Keep yourself safe: Setting boundaries with inmates
Establishing a personal relationship with an inmate is inappropriate, at best; it can be dangerous and illegal as well
How does it happen? Boundaries are violated when a professional relationship moves to a social relationship. In a professional relationship, care and service is provided based on using expert knowledge. The relationship is therapeutic and focused on the needs of the patient. A social relationship shifts this focus to personal needs and desires, thus distorting goals and intentions of communication and actions. At a minimum, this can be confusing to the patient and undermine therapeutic efforts. At worst, this can be exploitative and personally dangerous.
Professional boundaries is a topic of discussion in health care practice that really applies to all of us working in corrections, whether an officer, instructor or medical staff member. We all must remain therapeutic in our dealings with inmates while not being drawn into an inappropriate relationship.
Why fences are needed
Professional boundaries separate therapeutic behavior from other behaviors that may be well-intentioned but are not therapeutic or part of professional practice. The National Council of State Boards of Nursing provides a helpful graphic of a continuum of relationship with boundaries for practice that are applicable for all professionals in the corrections specialty. Correctional staff must find ways to remain within the bounds of the Zone of Helpfulness in order to remain safe and provide appropriate service. Out-of-bounds relationship could include under-involvement or over-involvement in the relationship.
In every inmate relationship there is a power differential between the professional’s authority and the inmate’s vulnerability. The challenge comes in maintaining a core purpose of being therapeutic while remaining alert for those inmates who manipulate and take advantage of an authentic and caring perspective.
Straddling the fence: Boundary crossing
Boundary crossing in correctional practice can lead to over-involvement in an inmate relationship — moving toward a personal relationship that goes beyond the therapeutic role. Establishing a personal relationship with an inmate is inappropriate, at best. It can be dangerous and illegal as well.
Have any of these happened to you?
- Frequently thinking of the person while away from work.
- Planning your day around contact with the inmate.
- Sharing personal information or work concerns with the inmate.
- Favoring this inmate at the expense of others.
- Keeping secrets with the inmate.
- Selectively reporting the inmate’s behaviors (negative or positive).
- Changing dress style for work when working with this inmate.
- Acting or feeling possessive about the inmate.
- Swapping assignments in order to be with the person.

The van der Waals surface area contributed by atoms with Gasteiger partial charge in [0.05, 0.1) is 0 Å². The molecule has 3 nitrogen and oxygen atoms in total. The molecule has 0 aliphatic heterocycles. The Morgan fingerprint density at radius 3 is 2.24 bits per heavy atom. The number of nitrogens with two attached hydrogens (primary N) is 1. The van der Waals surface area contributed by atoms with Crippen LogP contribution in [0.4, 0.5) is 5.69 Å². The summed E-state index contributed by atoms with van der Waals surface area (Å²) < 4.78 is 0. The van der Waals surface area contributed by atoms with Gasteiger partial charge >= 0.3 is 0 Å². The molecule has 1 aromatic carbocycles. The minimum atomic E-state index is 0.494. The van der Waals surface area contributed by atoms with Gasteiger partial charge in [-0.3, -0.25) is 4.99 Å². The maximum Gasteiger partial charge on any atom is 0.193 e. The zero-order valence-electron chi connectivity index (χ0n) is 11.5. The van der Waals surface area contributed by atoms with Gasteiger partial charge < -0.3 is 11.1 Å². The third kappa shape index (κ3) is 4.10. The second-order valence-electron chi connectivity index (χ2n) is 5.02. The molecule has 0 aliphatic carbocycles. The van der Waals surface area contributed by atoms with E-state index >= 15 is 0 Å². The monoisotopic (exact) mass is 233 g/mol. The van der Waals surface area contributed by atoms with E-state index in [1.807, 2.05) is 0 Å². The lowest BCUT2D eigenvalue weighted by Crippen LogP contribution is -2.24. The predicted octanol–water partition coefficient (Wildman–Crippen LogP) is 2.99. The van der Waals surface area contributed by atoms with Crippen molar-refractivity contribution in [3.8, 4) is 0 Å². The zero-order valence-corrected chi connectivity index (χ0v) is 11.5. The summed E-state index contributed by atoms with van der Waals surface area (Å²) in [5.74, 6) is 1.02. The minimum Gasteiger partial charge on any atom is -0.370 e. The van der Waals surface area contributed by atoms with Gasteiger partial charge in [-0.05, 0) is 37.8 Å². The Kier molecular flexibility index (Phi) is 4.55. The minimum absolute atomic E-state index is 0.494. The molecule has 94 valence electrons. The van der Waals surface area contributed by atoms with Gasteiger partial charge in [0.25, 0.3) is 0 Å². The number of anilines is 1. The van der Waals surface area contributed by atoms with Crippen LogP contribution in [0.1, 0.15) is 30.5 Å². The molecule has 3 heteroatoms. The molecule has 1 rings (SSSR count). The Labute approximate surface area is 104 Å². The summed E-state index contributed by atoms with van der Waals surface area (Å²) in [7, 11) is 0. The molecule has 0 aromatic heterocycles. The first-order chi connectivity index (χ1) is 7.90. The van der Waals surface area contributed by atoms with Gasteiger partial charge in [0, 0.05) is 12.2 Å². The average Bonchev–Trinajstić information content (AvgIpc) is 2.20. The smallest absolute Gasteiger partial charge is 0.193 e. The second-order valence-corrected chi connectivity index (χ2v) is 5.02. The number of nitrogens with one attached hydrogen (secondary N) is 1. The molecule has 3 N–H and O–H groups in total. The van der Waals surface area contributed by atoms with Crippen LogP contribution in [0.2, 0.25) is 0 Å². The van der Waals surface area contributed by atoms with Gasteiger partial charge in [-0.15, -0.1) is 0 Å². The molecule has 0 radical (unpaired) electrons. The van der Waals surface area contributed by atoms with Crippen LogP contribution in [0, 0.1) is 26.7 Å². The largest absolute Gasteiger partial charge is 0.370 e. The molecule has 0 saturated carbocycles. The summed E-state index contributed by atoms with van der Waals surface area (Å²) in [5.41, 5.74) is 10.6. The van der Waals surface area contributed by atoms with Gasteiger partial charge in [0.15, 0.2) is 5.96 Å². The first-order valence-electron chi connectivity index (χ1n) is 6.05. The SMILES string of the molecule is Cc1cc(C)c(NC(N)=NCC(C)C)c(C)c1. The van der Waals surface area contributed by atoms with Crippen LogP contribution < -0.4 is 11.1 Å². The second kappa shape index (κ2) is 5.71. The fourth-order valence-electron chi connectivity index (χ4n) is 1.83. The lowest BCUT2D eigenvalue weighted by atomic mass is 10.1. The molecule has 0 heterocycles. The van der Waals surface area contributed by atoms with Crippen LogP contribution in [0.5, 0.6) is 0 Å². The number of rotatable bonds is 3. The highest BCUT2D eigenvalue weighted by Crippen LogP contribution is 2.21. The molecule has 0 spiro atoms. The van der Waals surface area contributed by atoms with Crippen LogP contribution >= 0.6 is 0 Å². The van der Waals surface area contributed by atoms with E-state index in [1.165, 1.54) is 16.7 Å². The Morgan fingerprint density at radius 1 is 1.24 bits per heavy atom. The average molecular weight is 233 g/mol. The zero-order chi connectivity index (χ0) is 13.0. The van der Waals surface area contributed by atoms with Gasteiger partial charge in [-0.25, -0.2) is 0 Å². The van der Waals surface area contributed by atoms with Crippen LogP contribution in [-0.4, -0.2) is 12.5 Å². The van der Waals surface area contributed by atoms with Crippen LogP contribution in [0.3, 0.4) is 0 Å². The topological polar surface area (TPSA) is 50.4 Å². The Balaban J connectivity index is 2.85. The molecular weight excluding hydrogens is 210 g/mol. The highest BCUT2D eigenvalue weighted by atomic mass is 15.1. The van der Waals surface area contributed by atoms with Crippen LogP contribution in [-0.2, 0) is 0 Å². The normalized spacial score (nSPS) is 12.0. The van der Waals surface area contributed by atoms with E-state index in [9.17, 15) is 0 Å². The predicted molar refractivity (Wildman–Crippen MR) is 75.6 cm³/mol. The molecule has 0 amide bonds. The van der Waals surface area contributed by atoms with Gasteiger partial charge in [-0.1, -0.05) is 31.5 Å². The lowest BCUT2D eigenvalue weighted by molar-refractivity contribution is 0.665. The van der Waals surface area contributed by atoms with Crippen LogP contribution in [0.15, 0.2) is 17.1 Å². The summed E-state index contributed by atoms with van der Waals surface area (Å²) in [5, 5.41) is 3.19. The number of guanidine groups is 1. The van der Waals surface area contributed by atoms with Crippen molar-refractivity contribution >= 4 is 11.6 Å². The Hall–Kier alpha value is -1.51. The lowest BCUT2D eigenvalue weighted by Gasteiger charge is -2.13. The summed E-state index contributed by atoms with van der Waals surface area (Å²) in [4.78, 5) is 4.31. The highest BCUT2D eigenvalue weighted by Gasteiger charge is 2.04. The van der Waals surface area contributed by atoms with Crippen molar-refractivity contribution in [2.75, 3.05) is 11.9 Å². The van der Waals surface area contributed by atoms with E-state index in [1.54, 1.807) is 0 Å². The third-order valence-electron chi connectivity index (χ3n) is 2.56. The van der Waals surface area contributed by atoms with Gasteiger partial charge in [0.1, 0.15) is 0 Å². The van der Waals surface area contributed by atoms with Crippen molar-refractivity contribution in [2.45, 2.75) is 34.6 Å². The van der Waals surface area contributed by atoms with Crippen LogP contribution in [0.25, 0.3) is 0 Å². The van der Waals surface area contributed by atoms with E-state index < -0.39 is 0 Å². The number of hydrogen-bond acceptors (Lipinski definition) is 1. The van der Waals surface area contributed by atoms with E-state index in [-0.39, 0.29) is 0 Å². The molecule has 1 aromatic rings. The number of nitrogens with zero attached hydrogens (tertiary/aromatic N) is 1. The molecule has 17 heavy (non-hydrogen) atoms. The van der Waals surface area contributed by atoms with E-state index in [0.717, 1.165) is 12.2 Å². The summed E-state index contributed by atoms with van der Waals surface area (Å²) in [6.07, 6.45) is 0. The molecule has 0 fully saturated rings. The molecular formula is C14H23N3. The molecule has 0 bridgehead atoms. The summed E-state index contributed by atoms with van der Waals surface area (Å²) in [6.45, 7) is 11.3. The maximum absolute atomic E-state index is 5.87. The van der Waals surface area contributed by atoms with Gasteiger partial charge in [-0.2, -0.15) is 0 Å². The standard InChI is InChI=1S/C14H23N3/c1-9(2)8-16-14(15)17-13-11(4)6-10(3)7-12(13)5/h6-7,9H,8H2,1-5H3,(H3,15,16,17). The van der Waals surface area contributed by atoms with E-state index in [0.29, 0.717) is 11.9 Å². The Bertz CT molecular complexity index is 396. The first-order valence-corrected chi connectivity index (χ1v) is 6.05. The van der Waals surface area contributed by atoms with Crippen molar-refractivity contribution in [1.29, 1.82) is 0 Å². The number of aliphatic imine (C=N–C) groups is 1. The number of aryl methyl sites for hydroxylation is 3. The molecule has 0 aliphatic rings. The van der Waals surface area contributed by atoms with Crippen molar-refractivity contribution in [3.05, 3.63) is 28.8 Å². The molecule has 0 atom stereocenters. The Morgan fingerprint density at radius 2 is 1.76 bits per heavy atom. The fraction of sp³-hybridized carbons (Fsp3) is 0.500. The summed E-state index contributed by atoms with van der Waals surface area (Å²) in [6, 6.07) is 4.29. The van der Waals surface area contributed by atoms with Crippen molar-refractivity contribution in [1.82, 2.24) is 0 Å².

These are the signs to look for in your own inmate relationships and those of your peers. Halt boundary crossing before it moves to boundary violation.
Broken fences: Boundary violations
The line between a boundary crossing and a boundary violation can be blurred. Boundary crossings are single events in a relationship that may occur by error or lack of awareness. A boundary violation, however, is a persistent relationship characterized by indulging in actions of a personal nature. In the correctional setting, this often involves affectionate communication — both verbal and written (love letters); sexual interaction — touch, oral sex, intercourse; or providing contraband — drugs, cell phones, alcohol.
Identifying inappropriate professional behavior
We serve ourselves, our colleagues, and the inmate population by being alert for and responding to any indication of professional boundary crossing or violation. The College of Registered Nurses of Nova Scotia provides a decision-making framework with questions to ask to determine if a behavior you are considering, or one you observe in a colleague, is within professional boundaries. I have modified these questions to apply to all correctional professionals.
- Is the behavior consistent with your profession’s ethical code?
- Is the behavior consistent with organizational policy?
- Is the behavior consistent with your duty to always act in the best interest of the inmate and staff?
- Is this a behavior you would want other people to know you have engaged in with an inmate?
If the answer to any of these questions is ‘No’ – DON’T DO IT!!!
Even if there have not been any boundary crossings or violations, good fence mending is in order. We all need to keep our professional fences in good repair and encourage our peers to do the same. Here are some recommendations from a nursing article on the subject that I have, again, modified to apply to all correctional professionals.
- Openly discuss the challenge of professional boundaries with correctional peers.
- Make a pact with your peers to ‘watch their back’ when it comes to observed boundary crossing. Look out for each other.
- Be particularly sensitive to stressful seasons in your personal life as this increases vulnerability to boundary violations.
- Do not discuss intimate or personal issues with an inmate.
- Do not keep secrets for, or with, inmates.
- Treat all inmates with dignity and respect.
- Speak, act, and dress professionally to inspire professional conduct in yourself and others.
- Be firm, fair, and consistent with all inmates.
- Do not engage in behavior that can be misinterpreted as flirting – touch, personal compliments, extra attention.
This information comes from The Correctional Nurse Manifesto available via Amazon.